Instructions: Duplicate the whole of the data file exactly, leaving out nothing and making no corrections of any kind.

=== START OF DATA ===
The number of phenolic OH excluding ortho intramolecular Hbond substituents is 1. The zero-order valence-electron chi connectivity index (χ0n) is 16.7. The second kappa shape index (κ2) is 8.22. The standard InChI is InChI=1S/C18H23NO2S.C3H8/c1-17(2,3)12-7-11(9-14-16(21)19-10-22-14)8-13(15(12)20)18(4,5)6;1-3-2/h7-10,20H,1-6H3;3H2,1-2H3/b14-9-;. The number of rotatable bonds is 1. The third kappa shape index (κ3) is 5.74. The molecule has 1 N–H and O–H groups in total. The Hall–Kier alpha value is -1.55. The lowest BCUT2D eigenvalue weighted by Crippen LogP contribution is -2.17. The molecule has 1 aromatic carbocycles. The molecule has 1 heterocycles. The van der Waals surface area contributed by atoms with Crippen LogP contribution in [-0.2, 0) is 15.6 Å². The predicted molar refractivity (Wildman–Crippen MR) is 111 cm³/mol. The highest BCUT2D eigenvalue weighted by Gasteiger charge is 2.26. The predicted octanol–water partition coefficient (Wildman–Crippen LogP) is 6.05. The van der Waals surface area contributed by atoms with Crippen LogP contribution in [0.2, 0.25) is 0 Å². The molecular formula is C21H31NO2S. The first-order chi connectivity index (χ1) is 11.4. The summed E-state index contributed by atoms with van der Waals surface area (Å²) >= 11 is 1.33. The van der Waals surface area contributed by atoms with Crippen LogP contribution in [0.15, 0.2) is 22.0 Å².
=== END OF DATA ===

The number of phenolic OH excluding ortho intramolecular Hbond substituents is 1. The zero-order valence-electron chi connectivity index (χ0n) is 16.7. The second kappa shape index (κ2) is 8.22. The standard InChI is InChI=1S/C18H23NO2S.C3H8/c1-17(2,3)12-7-11(9-14-16(21)19-10-22-14)8-13(15(12)20)18(4,5)6;1-3-2/h7-10,20H,1-6H3;3H2,1-2H3/b14-9-;. The number of rotatable bonds is 1. The third kappa shape index (κ3) is 5.74. The molecule has 1 N–H and O–H groups in total. The Hall–Kier alpha value is -1.55. The lowest BCUT2D eigenvalue weighted by Crippen LogP contribution is -2.17. The molecule has 1 aromatic carbocycles. The molecule has 1 heterocycles. The van der Waals surface area contributed by atoms with Crippen LogP contribution in [-0.2, 0) is 15.6 Å². The predicted molar refractivity (Wildman–Crippen MR) is 111 cm³/mol. The highest BCUT2D eigenvalue weighted by Gasteiger charge is 2.26. The predicted octanol–water partition coefficient (Wildman–Crippen LogP) is 6.05. The van der Waals surface area contributed by atoms with Crippen LogP contribution in [0.2, 0.25) is 0 Å². The molecular formula is C21H31NO2S. The first-order chi connectivity index (χ1) is 11.4. The summed E-state index contributed by atoms with van der Waals surface area (Å²) >= 11 is 1.33. The van der Waals surface area contributed by atoms with Crippen LogP contribution in [0.15, 0.2) is 22.0 Å².